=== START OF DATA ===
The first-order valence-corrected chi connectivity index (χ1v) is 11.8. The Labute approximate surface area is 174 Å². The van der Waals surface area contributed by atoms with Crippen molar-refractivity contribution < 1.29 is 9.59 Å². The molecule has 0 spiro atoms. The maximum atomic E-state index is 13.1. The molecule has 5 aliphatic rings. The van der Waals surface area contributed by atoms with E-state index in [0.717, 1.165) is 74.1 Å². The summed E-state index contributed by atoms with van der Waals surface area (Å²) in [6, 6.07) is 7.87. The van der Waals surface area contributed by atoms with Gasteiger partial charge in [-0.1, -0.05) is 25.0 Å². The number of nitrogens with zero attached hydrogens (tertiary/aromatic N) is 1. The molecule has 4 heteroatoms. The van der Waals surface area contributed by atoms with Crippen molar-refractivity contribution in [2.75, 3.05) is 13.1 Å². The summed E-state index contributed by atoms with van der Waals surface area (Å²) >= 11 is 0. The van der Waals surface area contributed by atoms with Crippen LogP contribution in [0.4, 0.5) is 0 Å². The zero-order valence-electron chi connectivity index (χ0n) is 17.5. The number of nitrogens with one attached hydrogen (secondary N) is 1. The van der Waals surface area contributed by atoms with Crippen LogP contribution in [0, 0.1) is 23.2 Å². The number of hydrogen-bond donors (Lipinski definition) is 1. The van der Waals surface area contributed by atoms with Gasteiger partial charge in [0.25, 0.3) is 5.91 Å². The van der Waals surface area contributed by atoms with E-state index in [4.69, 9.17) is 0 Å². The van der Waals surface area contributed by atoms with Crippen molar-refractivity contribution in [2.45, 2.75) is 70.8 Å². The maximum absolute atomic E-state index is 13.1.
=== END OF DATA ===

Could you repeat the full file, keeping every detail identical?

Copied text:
The first-order valence-corrected chi connectivity index (χ1v) is 11.8. The Labute approximate surface area is 174 Å². The van der Waals surface area contributed by atoms with Crippen molar-refractivity contribution < 1.29 is 9.59 Å². The molecule has 0 spiro atoms. The maximum atomic E-state index is 13.1. The molecule has 5 aliphatic rings. The van der Waals surface area contributed by atoms with E-state index in [0.717, 1.165) is 74.1 Å². The summed E-state index contributed by atoms with van der Waals surface area (Å²) in [6, 6.07) is 7.87. The van der Waals surface area contributed by atoms with Gasteiger partial charge in [-0.1, -0.05) is 25.0 Å². The number of nitrogens with zero attached hydrogens (tertiary/aromatic N) is 1. The molecule has 4 heteroatoms. The van der Waals surface area contributed by atoms with Crippen molar-refractivity contribution in [2.75, 3.05) is 13.1 Å². The summed E-state index contributed by atoms with van der Waals surface area (Å²) >= 11 is 0. The van der Waals surface area contributed by atoms with Crippen LogP contribution in [0.4, 0.5) is 0 Å². The zero-order valence-electron chi connectivity index (χ0n) is 17.5. The number of nitrogens with one attached hydrogen (secondary N) is 1. The van der Waals surface area contributed by atoms with Crippen LogP contribution in [0, 0.1) is 23.2 Å². The number of hydrogen-bond donors (Lipinski definition) is 1. The van der Waals surface area contributed by atoms with Gasteiger partial charge in [0.25, 0.3) is 5.91 Å². The van der Waals surface area contributed by atoms with E-state index in [4.69, 9.17) is 0 Å². The van der Waals surface area contributed by atoms with Crippen molar-refractivity contribution in [2.45, 2.75) is 70.8 Å². The maximum absolute atomic E-state index is 13.1.